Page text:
Originally published in a December issue of prairie dog magazine.
You Should Have Killed Us When You Had the Chance
Proof there’s no God: The Parkas were twice as good as Two Hours Traffic, yet somehow failed to reach even half the national profile of the Two Minute Miracles. The Parkas played their final show last July in Toronto and you probably didn’t even know they existed until you read this paragraph. WTF, my friends?
You Should Have Killed Us When You Had the Chance comes to us like an infant in a rocketship from a doomed planet. Each song is a feat of strength magnified by our yellow sun and lesser gravity. “Isolation Pay” is David Bowie’s “Rebel Rebel” ferociously played as if an outtake from This Year’s Model, the lyrics rewritten as a convincing blue collar anthem. “Bad Comedian” is one of two odd setpieces (the other is the brilliantly simple “Face the Facts”), a roman a clef that recalls Toronto writer Jason Anderson’s overlooked 2005 novel Showbiz in the way it plies the tragedy out of comedy and then socks it right back. “Brighton Hurricane”, “Don’t Say No” and “The Gang’s All Gone” are prime examples of the meaty, muscular brand of rock the Parkas have always excelled at. “Goodnight, Nemesis” calls back to the themes of the Parkas’ first album, 2003’s Now This Is Fighting, and highlights how the band has matured. Back then, on “Giants in My Field” the Parkas cheekily riffed on Aretha, spelling “R-E-V-E-N-G-E, find out what it means to me.” Now, older and wiser, they broodingly tell us “Sometimes justice is just a grudge." You Should Have Killed Us... shows a band that held on to all that was good and interesting about itself and continuously found new ways to make it work.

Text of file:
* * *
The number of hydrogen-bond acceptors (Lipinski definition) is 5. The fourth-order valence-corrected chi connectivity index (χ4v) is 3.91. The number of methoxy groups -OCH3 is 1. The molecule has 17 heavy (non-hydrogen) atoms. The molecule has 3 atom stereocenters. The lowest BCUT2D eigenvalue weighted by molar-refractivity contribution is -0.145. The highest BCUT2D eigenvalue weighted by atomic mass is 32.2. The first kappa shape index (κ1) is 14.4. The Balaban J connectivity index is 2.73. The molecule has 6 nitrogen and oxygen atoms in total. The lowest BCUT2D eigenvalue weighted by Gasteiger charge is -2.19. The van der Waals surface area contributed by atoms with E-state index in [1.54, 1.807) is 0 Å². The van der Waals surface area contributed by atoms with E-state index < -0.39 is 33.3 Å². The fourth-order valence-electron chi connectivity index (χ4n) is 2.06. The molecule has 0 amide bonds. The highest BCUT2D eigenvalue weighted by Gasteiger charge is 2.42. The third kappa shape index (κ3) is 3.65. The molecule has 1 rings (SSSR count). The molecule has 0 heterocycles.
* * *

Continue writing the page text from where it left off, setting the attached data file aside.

mp3: "Face the Facts" by Parkas from their new, final album You Should Have Killed Us When You Had the Chance
mp3: "Scam the Tram" by Parkas from their first album Now This is Fighting